The Facebook message gave the glimpse of the despair a Prairie Village couple felt after someone swiped their 26-foot-long vintage trailer just hours after they last checked on it.
“Last night someone stole my 1962 Airstream Overlander …,” Catie Ebert posted shortly before 1 p.m. Saturday. “PLEASE keep your eyes out and let me know or call the police if you happen to see it. I am hoping I have enough friends in KC that someone may spot it and I can get it back.
“This was my grandfather’s and I had just finished restoring it.”
That plea had been shared more then 3,400 times on Facebook by Monday morning.
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Clint and Catie Ebert took the trailer to Top Master Inc. in 2800 block of Roe Lane in Kansas City, Kan., on Friday so that counter tops could be installed. Because the silicone needed to dry, they left the trailer there overnight.
“It was there for less than 24 hours,” Catie Ebert said Monday. “I was actually there picking something up out of it at 11:30 at night. When my husband went back the next morning at 8:30, it was gone.”
The trailer had a ball-hitch lock on it, so Ebert doesn’t think it would have been easy to steal.
It once belonged to her grandfather, Robert Mauch, and was used by the family across the country and down to Mexico.
“I took trips in it as a baby,” said Ebert, who shared a photo of her grandfather and grandmother, Ida May, standing outside the trailer.
Ebert rescued the trailer from a family farm in Kaufman, Texas, where it was rotting away in a field of dirt. She had been taking care of an uncle and had for years begged him to sell her the trailer. About six years ago, he gave her it for her birthday.
It was in bad shape. Ebert put new tires on it and helped her dad tow it back to Kansas City, even though it had terrible bearings.
“When we pulled it up highway, snakes were falling out the back,” she said. “It was so rotted out. The only thing in good shape was the shell.”
The last six years has been a labor of love as she restored it. She gutted it and installed a new sub-floor and plumbing.
“We’ve rebuilt everything,” she said. “The last piece of the puzzle was those counter tops.”
The Eberts dropped off the trailer about 9 a.m. Friday at Top Master. The work was completed by 7:30 p.m. The Eberts checked on the trailer again at 11:30 p.m. after watching a movie at the nearby Boulevard Drive-In.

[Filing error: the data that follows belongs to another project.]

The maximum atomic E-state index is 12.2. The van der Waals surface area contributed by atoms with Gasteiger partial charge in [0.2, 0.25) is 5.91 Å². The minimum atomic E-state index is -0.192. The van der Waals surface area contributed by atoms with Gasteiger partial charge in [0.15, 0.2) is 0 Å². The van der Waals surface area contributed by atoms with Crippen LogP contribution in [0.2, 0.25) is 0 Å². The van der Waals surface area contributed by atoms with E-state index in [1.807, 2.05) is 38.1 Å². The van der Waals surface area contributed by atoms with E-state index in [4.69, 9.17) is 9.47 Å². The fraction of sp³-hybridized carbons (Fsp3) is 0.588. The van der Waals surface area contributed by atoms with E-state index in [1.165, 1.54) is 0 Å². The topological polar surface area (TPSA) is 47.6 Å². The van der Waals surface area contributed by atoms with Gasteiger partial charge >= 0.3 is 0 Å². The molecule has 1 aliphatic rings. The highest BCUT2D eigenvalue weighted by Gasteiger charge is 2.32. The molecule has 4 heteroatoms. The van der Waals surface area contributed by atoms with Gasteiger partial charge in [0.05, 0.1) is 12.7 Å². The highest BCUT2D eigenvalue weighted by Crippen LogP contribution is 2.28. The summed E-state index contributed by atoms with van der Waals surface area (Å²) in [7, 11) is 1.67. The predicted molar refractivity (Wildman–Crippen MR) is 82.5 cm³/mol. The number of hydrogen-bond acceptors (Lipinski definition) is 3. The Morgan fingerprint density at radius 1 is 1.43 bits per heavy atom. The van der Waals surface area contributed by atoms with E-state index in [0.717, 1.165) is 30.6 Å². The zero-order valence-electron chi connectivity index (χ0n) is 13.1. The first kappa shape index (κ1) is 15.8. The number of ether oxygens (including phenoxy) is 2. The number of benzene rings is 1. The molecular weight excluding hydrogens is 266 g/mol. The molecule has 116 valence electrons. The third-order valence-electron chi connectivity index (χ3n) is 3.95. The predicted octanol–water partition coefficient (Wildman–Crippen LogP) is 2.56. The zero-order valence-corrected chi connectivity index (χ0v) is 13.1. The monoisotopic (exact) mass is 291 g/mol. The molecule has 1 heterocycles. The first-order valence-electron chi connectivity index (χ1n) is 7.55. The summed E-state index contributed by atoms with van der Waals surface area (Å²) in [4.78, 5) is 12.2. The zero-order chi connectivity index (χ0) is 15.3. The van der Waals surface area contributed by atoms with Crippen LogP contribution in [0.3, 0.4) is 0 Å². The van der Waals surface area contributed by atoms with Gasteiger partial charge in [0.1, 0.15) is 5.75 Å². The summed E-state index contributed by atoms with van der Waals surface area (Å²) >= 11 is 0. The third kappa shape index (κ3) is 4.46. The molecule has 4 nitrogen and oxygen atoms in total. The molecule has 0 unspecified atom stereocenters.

“Everything looked good,” she said. “The ball lock that requires you to weld the thing off was still secure. Everything was locked up and nobody was around.”
Yet Saturday morning, there was no sign that the trailer ever had been there.
“The feeling of losing that thing is like losing a family member,” Ebert said. “I have spent so much time and love on that.”
Ebert, who is a Realtor, canceled her appointments Saturday. Her husband took away her keys so she wouldn’t drive distraught.
They drove around for four hours looking for it. They even got help from owners of a nearby gun shop who viewed surveillance video to see if their cameras picked up any clues as to who might have stolen the trailer.
During the renovation process, someone offered Ebert more than $30,000 for the trailer. She turned it down, saying “I appreciate it and I like that you like it. But no. My kids will take trips in it and that will never ever sell.”
Ebert said she turned to Facebook hoping her close circle of friends might share the news. She never thought her post would be shared by so many people.
The Eberts hope that if someone sees the trailer, they will call police.
In addition to being a vintage Airstream, the trailer is distinctive because it has been polished, except for a flat strip on the top.
“It looks like a completely redone trailer except for this ugly strip on top,” she said. “It is super noticeable.”
The trailer had a Texas tag of 5DF284.
Ebert doesn’t know how much she has spent on the renovations but it has been tens of thousands of dollars.
“I never thought I would sell it,” Ebert said. “You don’t think how much you are spending because you are not worried how much you’re spending. It’s going to be with you forever.”
The trailer contained family historical documents and pictures, including her grandparents’ Airstream membership numbers, papers from their international travels and original manuals.
“It’s not just a trailer,” Ebert said. “A vintage Airstream is always going to be something special to somebody — something non-replaceable to somebody. There’s a reason those of us who have vintage trailers have vintage trailers instead of the nice new ones with the technology.
“It is not something that insurance can replace. It’s part of me and part of my family.… I just want it back.”
To reach Robert A. Cronkleton, call 816-234-4261 or send email to email@example.com.